Restaurant franchisees share insights on tech adoptions, franchisor relationships
Tim Tang, director of enterprise at Hughes, Daven Acker of Pizza Inn, Mike Monson of Sub Station 11 and Julie North of Chicken Salad Chick
Many restaurant franchisors can find it challenging to inspire franchisees to put up the cash often needed to implement technology, such as mobile ordering or menu boards. At the Restaurant Franchising and Innovation Summit in Louisville, Kentucky, however, three franchisees advised corporate attendees on how they can get buy-in from their own franchisees.
The session, "Franchisees Tell All: Are You Listening?", featured Tim Tang, director of enterprise at Hughes; Daven Acker of Pizza Inn, Mike Monson of Sub Station II and Julie North of Chicken Salad Chick. The group talked about what inspires them to invest.
Tech needs to make sense in context
Acker expressed his natural pessimism when it comes to new services or technologies. One reason for this is that some smaller stores simply aren't ready for it.
"We are a 60-plus year-old business, and many franchisees still use cash registers," Acker said during the event. So he recommended starting them slowly, using the example of buying an older car instead of a newer one. Just get them "rolling."
Monson pointed out that many vendors will claim a technology will work well with a franchisee, but it often fails to meet expectations. He believes it is key to keep pushing forward regardless.
"You never succeed without failing a few times," he said.
Take it slow
Every franchisee has different needs, and franchisors need to take that in mind when trying to push out new solutions. North emphasized that a franchisee with one or two locations will have different needs than one with five or six locations. In order to meet their needs, she said franchisors need to have clear training.
Franchisors also need to methodically work to get every franchisee on board rather than just throwing something in their corner and demanding a change, according to Acker. In order to do this, franchisors need to have a solid relationship with their franchisees. Acker said the franchisor CEO will sit down with him and discuss key changes, which in turn helps build transparency.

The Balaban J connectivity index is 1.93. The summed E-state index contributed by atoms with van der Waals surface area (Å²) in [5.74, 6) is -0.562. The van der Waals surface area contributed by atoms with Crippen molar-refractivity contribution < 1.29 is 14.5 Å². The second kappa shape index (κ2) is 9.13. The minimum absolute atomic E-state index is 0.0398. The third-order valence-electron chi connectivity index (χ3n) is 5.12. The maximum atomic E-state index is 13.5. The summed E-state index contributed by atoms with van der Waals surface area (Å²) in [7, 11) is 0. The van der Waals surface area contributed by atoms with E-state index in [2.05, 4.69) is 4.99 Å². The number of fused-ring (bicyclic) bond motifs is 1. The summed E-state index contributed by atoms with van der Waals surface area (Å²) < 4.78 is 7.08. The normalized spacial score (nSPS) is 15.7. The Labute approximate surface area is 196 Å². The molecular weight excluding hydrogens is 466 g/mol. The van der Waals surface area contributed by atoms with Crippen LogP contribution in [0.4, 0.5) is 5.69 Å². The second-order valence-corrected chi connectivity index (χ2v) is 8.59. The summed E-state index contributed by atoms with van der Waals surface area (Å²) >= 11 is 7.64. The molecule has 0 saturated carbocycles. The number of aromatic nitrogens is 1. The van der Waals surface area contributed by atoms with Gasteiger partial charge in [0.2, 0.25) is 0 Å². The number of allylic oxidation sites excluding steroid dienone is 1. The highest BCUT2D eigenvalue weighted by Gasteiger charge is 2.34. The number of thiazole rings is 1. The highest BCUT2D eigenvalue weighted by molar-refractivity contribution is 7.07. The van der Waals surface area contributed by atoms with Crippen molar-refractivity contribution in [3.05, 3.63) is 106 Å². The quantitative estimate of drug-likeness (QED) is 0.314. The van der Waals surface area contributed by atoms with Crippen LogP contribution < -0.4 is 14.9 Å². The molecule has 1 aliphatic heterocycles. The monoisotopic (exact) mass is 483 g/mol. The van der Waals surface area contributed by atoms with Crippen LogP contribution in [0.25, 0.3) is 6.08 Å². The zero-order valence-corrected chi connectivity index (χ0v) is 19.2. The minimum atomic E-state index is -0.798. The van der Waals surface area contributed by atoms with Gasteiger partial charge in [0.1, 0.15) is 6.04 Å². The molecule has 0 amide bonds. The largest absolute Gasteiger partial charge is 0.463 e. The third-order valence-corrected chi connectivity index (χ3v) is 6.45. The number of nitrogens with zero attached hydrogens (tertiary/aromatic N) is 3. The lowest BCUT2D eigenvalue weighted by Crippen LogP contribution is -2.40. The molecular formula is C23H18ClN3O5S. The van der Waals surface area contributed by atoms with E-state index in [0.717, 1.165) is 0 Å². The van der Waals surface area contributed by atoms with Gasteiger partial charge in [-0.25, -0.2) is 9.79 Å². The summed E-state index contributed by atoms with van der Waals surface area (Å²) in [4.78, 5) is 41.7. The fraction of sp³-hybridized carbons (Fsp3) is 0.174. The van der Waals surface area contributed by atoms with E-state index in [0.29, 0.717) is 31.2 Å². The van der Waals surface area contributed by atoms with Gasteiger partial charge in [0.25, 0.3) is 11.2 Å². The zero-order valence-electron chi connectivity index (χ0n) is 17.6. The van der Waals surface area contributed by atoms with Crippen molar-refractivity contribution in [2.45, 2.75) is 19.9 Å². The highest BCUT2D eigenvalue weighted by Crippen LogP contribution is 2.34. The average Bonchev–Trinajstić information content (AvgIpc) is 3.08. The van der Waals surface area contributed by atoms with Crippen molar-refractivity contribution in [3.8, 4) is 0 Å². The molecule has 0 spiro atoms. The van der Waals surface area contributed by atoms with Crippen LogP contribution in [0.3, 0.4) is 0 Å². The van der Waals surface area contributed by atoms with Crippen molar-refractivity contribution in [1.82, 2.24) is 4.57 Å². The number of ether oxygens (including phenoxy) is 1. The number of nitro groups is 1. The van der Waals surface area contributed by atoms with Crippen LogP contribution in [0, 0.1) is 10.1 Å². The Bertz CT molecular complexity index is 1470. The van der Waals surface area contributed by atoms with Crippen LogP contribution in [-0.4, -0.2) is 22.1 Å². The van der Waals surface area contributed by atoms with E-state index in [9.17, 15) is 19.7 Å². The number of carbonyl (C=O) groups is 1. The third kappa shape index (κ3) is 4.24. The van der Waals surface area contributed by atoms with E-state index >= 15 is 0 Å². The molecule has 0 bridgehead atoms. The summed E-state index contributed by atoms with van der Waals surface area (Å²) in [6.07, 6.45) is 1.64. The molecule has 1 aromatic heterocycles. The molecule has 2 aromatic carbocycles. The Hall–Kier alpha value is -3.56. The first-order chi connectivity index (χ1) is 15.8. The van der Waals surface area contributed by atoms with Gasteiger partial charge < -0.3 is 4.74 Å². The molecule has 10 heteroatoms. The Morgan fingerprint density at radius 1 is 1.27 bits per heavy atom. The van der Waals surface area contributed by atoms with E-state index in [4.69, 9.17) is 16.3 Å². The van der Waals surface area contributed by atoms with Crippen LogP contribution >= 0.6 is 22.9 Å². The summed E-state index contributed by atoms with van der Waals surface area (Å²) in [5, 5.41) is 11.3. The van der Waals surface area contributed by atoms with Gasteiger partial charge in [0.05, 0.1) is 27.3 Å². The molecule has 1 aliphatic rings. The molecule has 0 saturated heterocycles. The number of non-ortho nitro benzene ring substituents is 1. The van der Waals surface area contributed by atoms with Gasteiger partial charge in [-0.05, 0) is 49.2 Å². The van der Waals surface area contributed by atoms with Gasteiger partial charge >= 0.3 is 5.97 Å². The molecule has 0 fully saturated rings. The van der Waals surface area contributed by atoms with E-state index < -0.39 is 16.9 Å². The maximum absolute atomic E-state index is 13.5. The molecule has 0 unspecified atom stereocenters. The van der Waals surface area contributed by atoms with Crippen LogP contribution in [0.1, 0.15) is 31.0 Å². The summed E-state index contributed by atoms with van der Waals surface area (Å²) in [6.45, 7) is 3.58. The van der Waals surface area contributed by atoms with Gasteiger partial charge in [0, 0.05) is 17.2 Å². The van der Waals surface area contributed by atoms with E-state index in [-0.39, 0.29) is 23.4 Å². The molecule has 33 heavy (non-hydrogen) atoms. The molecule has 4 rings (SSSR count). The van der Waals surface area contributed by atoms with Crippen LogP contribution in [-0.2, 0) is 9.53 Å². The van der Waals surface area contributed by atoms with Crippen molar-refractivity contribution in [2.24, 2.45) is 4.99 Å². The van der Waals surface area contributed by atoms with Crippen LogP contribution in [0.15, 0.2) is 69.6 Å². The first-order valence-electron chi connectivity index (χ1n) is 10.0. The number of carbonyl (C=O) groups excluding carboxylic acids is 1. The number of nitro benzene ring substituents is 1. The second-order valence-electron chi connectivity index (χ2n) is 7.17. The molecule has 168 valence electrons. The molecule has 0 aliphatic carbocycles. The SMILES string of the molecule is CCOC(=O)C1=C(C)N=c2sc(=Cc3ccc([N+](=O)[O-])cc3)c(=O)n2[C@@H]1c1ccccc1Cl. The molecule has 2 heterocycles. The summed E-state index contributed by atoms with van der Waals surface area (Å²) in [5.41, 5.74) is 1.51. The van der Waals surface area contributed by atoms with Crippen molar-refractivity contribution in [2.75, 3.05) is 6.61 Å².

Tang brought up the example of digital menu boards, which are being thrust onto the market in greater numbers due to FDA-food labeling regulations. Most good franchisors will not force every franchisee to immediately adopt menu boards, but instead go through small incremental stages of deployment based on franchisee needs and cash flow.
Push the vision, not just the changes
"A lot of franchisors have these 'great ideas' that just suck," Acker said.
The challenge is to not just push these ideas out, but rather to revive the franchisee's enthusiasm when they first joined the brand, Monson said. Many new franchisees are incredibly excited when they first join, but older franchisees tend to be a bit more independent and slow to change.
When Tang asked Monson what he would do if he was a franchisor, he said, "Instead of trying to sell them on new technologies, the first thing I'd want to do resell them into the brand."
It's all about the relationship
All three of the franchisees brought up repeatedly the importance of building a trusting, transparent relationship with the franchisor. Once this is established, changes still won't come easily, but it will help them all move forward.
"Treat them the way you want to be treated," Acker said.
Bradley Cooper is a Technology Editor for DigitalSignageToday.com. His background is in information technology, advertising, and writing.www